Art Support Services progressed in 2005, its third year. Significant changes were implemented through the organizational efforts of the Heavy Machinery manager of the Department of Public Works (DPW). This team’s central mission involves monitoring art funded by honoraria from the Burning Man Project, beginning with the initial proposal through to funding, pre-playa development and construction, arrival on the playa, erection and completion on-site, through teardown and removal of every trace from the playa at the end of the event. The team expanded its mission mildly this year to include other nonfunded, large-scale art projects in an effort to promote artist participation in Black Rock City.
Within the larger focus of the Art Department, Art Support Services applies resources specifically to aid artists in achieving their creative visions. Art Support tracks heavy machinery labor hours, equipment usage, transportation needs, and clean-up efforts for the purpose of providing information back to artists about the true cost of their artwork and to Burning Man staff for department budgets. For more information, see the 2004 Afterburn Report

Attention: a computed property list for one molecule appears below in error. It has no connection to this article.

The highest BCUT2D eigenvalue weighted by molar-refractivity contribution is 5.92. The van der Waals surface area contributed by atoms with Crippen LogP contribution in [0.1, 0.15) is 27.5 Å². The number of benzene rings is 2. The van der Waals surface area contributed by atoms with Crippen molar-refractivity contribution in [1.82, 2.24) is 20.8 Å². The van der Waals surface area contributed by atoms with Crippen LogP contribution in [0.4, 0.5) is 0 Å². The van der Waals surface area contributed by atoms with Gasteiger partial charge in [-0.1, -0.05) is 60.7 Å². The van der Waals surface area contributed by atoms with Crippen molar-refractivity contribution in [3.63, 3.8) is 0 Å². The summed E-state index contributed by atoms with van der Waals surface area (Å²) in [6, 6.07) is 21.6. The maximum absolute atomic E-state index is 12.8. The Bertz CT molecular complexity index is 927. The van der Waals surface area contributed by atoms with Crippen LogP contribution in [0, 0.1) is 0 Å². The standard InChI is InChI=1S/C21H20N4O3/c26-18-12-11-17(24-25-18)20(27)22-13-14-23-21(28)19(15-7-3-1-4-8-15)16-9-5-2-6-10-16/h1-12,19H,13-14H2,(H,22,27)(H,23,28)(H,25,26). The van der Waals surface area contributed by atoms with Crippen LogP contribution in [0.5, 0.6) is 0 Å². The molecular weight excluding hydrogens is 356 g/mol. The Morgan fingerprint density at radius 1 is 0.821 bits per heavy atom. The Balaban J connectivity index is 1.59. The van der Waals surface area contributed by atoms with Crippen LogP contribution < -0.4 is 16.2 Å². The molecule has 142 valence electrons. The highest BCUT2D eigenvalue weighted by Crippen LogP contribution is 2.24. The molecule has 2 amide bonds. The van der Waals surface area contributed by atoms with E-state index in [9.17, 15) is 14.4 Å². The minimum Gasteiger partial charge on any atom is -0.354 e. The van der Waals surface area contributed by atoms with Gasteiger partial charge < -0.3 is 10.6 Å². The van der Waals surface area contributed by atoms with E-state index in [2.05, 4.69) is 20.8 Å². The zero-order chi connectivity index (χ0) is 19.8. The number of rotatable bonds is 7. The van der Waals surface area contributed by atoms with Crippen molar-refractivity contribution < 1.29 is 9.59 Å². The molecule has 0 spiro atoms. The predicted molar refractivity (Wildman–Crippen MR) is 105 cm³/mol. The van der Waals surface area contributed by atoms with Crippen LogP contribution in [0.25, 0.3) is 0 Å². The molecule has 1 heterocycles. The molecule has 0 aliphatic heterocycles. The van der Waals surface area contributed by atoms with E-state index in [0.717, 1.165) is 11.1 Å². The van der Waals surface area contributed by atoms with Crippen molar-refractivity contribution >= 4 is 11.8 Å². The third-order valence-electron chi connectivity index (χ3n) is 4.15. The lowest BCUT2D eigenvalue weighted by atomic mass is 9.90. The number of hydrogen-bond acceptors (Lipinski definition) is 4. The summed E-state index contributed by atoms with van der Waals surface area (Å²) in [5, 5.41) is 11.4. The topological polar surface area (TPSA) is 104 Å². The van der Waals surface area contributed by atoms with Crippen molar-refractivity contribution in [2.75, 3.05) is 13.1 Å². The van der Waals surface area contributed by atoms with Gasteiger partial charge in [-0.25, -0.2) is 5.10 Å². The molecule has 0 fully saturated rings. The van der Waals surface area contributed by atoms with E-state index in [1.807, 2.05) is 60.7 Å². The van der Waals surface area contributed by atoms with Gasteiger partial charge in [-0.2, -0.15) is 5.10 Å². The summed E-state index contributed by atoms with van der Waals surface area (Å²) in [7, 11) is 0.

The challenges faced by the Art Support team vary proportionally to the variety of art and the nature of the change and growth of the various departments within Black Rock City. The 2005 event brought the first test of efforts to integrate Art Support with DPW Heavy Machinery (HM). While major improvements were made to the on-site support of artists, challenges remain in quantifying this activity for next year. Tracking the equipment used and labor involved continues to be a high priority for 2006. The addition of team members will be reviewed with an eye toward increasing staffing during the last 4 days of the event when most of the team is well worn.
Growth happens. The 2005 event gave Art Support increased opportunities to work with artists doing large-scale art. The Heavy Machinery manager for DPW took on responsibility for carving out Art Support Services resources to improve access, tracking, and management on site in Black Rock City. The efforts to track artists’ activities begin as early as February. Heavy Machinery begins contacts with specific artists who require extensive logistical coordination on site. The next round of artists offer new challenges. The team will address issues involving the quantity and type of equipment needed, as well as reviewing the needs for new team members.